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Painted Word Hardcover – Jan 1977


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Product details

  • Hardcover: 128 pages
  • Publisher: Bantam USA; New edition edition (Jan 1977)
  • Language: English
  • ISBN-10: 0553025023
  • ISBN-13: 978-0553025026
  • Product Dimensions: 17.8 x 10.7 x 0.8 cm
  • Average Customer Review: 4.3 out of 5 stars  See all reviews (9 customer reviews)
  • Amazon Bestsellers Rank: 1,892,903 in Books (See Top 100 in Books)

More About the Author

Tom Wolfe was born in 1931. He has written for The Washington Post and The New York Herald Tribune and is credited with the creation of 'New Journalism'. Between 1984 and 1985 Wolfe wrote his first novel The Bonfire of the Vanities in serial form for Rolling Stone magazine. The novel was published in 1987. It was number one of the New York Times bestseller list for two months and remained on the list for more than a year. He is the author of sixteen books, among them such contemporary classics as The Electric Kool-Aid Acid Test, and I Am Charlotte Simmons. He lives in New York City.

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Synopsis

The author derails the great American myth of modern art in a scathing, witty, uncompromising critique of American art from the 1950s through the 1970s. Reprint. NYT. --This text refers to an out of print or unavailable edition of this title.

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Customer Reviews

4.3 out of 5 stars
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Most Helpful Customer Reviews

3 of 3 people found the following review helpful By psychothriller on 6 May 2013
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This is a wonderful essay on the fraud of modern art. I really don't know how I've missed out on it for so long. I would say it is essential reading for anyone with an interest in art. Basically, he is saying that theory drives the art, rather than the other way around.

I'd love to see a book on the same kind of theme - the influence of literary theory on literature. Now that literature is criticised using Marxian theory, feminist theory, psychoanalytic theory, how much do these theories influence the writing of novels?
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3 of 3 people found the following review helpful By bbk on 5 Oct 2012
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The Painted Word is brief and to the point. That's also its only failing: too short for its hungry audience. I wanted more fun pocked (3-4 thick volumes) at this overly-pompous wankery called Art Theory.

One of the interesting aspects it touches upon is the quandary of the artist when faced with success = immortality. Among other bad ideas, we should blame he Romantic period for equating the artist with the quintessential anarchist. It's amazing how this mentality has stuck with generation after generation of art students since then. But what if the dreaded bourgeoisie were to accept your genius and offer you sex, drugs and rock'n'roll? Who's strong enough to reject luxury? And should anyone? Doesn't everybody really want the sweet lull of success and recognition (let alone drugs and sex) when all is said and done? Wolfe makes it all sound very funny, but when you're an earnest 18 year old just off the bus in the big city it's not. The irony of the situation is quite heavy handed but at the time it's pretty hard to catch. You can very earnestly be serious about "aht" while at the same time not even secretly hope for fabulous success. The joke on the artist is that the critic comes first. Any youngin with a bit of wit might as well skip the tedious artist step and jump to critic.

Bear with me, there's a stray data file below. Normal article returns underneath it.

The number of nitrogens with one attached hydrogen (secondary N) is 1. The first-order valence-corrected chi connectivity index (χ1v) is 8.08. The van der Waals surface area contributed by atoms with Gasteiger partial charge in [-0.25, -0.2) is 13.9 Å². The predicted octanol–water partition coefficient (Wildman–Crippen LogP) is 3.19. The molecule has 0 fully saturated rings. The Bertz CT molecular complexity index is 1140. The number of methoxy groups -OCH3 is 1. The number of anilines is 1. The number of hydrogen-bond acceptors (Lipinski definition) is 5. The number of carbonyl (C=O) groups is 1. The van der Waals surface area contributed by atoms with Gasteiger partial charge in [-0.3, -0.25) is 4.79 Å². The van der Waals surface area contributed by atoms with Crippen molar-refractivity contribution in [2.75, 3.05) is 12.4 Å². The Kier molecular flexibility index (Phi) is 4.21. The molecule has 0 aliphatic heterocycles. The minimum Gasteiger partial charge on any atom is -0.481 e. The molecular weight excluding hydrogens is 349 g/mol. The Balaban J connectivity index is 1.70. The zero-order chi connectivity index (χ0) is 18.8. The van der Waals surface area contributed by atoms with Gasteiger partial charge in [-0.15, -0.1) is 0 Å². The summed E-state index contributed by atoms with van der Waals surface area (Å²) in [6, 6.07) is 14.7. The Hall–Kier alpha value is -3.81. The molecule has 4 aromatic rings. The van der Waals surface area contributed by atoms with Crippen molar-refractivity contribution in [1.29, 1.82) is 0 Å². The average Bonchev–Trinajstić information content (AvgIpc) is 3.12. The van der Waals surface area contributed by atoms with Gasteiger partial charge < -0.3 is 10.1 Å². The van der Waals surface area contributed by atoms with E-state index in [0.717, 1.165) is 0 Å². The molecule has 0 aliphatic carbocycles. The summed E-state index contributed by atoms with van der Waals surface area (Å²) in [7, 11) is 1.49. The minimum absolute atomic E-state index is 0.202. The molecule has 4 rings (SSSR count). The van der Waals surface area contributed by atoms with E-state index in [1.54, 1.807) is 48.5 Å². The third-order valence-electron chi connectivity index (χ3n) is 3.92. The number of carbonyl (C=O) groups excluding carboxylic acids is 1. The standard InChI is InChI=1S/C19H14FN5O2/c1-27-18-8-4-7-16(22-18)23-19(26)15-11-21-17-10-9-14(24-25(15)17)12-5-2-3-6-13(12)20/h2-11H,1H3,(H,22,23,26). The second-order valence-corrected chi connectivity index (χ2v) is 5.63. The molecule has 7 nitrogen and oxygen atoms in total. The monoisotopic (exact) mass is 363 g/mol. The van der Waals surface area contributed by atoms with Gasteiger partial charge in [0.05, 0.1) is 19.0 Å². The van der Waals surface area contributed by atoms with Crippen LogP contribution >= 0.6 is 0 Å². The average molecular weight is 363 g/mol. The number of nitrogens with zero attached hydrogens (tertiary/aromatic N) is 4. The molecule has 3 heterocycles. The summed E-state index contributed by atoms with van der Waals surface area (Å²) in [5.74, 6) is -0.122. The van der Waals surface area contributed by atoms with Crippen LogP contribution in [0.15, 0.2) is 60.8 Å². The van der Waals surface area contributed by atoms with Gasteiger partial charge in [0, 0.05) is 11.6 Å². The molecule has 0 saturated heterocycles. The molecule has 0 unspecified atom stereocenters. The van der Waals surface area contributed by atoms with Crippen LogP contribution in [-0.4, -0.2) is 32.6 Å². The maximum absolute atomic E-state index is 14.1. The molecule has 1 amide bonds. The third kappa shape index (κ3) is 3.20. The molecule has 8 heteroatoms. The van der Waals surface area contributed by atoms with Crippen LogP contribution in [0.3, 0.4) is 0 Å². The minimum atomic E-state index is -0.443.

What Wolfe has to say in the Epilogue about the legacy of theory versus art itself is certainly spot on if you step into any museum these days. The walls adjacent to the artwork are covered in text and "the tourists", as he calls them, dutifully read it before even glancing at the artwork. If you're lucky, you can also - ahem - see "artwork that is only visible in the mind of its creator". Good fun had by all and money well spent...
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3 of 4 people found the following review helpful By Jon Hatfull on 19 Feb 2013
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No antidote this to the malaise of the apparent domination of critical theory over fine art practice, but rather a mild pain-killer. Evidently skilful in the journalist's art of not really saying anything in an entertaining way, Tom Wolfe's fervour promises much and yet somehow left me only a little wiser - and that from the historical details. It seems, at the end of the day that the great theorists still had to follow the great artists, rather than what the book seems to propose ( though no doubt many jumped on the bandwagon). This book is nice and short, and a good, quick read, and makes some cute and acute observations about the nature of the art scene, but I was hoping for some sharp discussion of intellectualisation of art, and this 'snack' of a book left me hungry.
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my title tells it all... As my husband is an artist, he read it first, and then me. We both liked it, certainly helps if you have some art history knowledge...
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By Fionamobi on 3 Sep 2013
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For anyone interested in selling their work this book is a must have! Its informative easy to digest and doesn't take that long to read.
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